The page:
By Ezra Klein  |  June 15, 2009; 4:51 PM ET
Categories:  Economic Policy  
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Uh, could you run that by me again with some numbers. I'm talking about the claim that "What little demand exists is being substantially kept afloat by the massive intervention of the federal government." Last time I checked most of the stimulus was unspent and the economy had declined a couple of percent on an annualized basis. I think that might leave some demand in a $14 trillion economy.

Seems like in your haste to nail Tamny you've gone a little hyperbolic.

Posted by: TomLindmark | June 15, 2009 5:12 PM | Report abuse

Similar to Mark and Hillary, my wife and I bought a house that we probably wouldn't have been able to afford had the sellers not been going through a divorce.

So that's a long way of saying that I'm available on background when Tamny wants to write a "The Flip Side of Divorce" article.

Posted by: JEinATL | June 15, 2009 5:17 PM | Report abuse

Love the conclusion of his article.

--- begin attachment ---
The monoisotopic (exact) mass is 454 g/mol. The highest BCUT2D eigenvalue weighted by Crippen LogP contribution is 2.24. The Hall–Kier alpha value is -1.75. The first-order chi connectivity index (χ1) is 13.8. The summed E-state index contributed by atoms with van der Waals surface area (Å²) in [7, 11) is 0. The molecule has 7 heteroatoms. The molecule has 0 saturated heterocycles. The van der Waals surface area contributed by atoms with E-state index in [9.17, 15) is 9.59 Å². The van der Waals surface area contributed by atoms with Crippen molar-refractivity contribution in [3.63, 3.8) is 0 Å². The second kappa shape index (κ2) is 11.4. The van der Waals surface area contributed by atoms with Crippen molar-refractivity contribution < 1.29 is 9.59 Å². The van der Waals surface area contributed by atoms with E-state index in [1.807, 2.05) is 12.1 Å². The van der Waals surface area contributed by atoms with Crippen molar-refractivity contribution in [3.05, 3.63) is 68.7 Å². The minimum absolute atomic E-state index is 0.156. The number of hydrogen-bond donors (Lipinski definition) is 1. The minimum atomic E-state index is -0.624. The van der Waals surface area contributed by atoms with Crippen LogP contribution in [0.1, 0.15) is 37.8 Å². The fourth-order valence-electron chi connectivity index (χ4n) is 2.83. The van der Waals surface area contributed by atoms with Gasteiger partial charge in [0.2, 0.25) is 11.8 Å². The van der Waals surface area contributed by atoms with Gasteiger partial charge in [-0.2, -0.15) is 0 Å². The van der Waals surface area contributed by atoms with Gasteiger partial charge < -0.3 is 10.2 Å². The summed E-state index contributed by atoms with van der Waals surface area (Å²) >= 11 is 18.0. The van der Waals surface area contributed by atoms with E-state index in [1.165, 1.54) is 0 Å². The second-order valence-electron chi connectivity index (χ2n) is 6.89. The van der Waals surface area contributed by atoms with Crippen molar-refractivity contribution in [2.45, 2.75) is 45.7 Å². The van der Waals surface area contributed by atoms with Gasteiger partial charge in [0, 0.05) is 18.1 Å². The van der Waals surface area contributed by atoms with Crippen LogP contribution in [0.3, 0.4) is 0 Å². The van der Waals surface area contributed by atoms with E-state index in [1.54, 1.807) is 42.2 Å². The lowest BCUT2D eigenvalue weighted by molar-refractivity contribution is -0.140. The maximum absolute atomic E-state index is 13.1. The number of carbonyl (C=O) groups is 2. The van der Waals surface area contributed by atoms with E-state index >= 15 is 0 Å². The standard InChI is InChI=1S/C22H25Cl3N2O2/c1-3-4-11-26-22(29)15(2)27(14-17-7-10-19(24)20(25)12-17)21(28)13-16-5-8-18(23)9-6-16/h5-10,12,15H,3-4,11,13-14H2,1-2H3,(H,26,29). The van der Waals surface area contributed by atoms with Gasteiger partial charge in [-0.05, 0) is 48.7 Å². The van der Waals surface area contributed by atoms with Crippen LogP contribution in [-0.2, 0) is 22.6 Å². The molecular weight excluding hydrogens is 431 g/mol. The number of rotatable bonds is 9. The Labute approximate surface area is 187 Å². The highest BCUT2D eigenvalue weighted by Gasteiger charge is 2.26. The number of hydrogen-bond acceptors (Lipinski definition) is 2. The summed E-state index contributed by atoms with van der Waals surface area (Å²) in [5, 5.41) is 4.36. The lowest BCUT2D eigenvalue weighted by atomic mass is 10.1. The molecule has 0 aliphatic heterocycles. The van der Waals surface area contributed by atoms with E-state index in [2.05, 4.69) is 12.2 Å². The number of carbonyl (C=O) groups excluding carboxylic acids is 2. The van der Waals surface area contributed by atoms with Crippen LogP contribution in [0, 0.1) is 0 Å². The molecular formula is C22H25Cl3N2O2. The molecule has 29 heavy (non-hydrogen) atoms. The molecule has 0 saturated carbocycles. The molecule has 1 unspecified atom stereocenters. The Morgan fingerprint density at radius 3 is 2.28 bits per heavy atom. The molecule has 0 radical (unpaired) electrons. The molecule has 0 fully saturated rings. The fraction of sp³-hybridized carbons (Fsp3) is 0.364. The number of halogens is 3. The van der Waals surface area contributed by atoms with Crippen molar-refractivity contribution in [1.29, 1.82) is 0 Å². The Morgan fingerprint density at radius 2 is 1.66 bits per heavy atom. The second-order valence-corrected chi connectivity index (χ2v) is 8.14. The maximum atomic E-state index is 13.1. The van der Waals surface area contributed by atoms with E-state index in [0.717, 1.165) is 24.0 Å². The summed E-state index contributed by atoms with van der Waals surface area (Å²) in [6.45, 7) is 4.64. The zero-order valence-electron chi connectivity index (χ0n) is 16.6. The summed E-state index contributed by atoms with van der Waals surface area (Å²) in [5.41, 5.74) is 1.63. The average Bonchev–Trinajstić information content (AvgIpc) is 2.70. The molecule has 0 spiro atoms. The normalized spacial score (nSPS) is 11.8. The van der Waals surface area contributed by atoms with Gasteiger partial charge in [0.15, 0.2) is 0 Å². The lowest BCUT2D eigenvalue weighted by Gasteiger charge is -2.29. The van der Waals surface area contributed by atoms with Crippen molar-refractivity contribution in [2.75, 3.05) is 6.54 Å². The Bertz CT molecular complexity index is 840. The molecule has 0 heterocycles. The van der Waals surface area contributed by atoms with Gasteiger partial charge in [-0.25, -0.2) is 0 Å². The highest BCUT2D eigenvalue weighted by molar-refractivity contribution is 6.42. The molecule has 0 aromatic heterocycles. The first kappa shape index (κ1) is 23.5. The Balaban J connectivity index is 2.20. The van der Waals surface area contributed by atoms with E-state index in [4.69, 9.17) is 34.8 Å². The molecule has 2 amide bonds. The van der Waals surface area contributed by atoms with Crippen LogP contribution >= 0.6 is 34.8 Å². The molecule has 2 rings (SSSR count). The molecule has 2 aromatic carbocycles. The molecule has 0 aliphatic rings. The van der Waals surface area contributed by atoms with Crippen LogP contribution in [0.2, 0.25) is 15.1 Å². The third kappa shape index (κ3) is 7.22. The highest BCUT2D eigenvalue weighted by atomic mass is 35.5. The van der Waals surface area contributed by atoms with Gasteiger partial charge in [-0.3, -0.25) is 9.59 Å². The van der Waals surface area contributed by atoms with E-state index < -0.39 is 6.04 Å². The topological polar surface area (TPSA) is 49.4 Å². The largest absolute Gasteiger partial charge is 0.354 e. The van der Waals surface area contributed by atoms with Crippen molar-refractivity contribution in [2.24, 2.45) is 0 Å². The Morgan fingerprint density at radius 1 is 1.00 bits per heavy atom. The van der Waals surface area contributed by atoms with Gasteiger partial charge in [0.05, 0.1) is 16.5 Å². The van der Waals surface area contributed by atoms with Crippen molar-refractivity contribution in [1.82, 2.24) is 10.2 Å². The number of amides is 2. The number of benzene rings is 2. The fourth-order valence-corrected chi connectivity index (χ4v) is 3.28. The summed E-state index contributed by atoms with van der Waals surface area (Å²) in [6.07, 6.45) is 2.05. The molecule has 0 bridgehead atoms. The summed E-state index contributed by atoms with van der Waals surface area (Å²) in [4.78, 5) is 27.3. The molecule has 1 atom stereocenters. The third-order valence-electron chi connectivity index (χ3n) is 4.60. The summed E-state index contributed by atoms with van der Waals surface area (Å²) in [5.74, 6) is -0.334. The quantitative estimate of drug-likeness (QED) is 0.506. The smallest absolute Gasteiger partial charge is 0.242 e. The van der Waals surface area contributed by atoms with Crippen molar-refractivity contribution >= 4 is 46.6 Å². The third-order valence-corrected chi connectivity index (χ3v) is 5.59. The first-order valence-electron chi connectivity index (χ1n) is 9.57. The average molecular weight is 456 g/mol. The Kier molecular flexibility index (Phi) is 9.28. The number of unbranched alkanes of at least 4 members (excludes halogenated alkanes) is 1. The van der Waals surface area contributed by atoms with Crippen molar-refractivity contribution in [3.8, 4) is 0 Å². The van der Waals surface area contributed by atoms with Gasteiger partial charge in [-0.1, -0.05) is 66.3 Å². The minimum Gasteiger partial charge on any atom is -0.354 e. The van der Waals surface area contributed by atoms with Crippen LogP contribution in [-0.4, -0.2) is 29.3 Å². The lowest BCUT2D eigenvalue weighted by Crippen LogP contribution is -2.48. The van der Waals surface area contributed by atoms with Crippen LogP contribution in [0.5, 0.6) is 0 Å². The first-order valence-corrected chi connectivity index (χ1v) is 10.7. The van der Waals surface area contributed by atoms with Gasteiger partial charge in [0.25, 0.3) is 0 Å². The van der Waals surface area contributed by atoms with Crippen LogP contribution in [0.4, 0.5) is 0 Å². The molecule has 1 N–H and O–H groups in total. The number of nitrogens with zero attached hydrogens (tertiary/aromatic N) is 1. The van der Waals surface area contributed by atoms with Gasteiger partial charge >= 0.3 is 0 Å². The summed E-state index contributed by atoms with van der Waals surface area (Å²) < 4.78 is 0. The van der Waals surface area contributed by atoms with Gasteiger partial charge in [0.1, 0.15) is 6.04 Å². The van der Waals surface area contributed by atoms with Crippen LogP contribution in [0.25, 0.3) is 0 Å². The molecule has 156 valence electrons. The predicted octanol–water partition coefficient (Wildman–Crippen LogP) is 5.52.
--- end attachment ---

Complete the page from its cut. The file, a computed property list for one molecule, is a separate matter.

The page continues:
There is no doubt that unbridled, unrestrained capitalism works; that it creates opportunities. The problem is: IT IS REALLY PAINFUL.

But congrats to JEinATL on your house.

And to are correct about the fiscal stimulus but you are forgetting about the quantative easing (monetary policy) we have undertaken.

Posted by: scott1959 | June 15, 2009 5:25 PM | Report abuse

Liquidate, liquidate, liquidate!

Posted by: eRobin1 | June 15, 2009 5:25 PM | Report abuse

The stimulus isn't, at this point, the primary piece of the federal intervention. TARP, the federal reserve's new balance sheet, the new lending programs, and all the other pieces of the financial intervention have been a massive success in that they've succeeded in helping us avoid a total meltdown and instead fall into a more manageable, but still quite painful, slump.

Our entire banking system, in other words, is being kept alive and subsidized by both direct infusions of federal money and the implicit guarantees that the feds will protect against collapse. And without a banking system, how much demand do you think there'd be?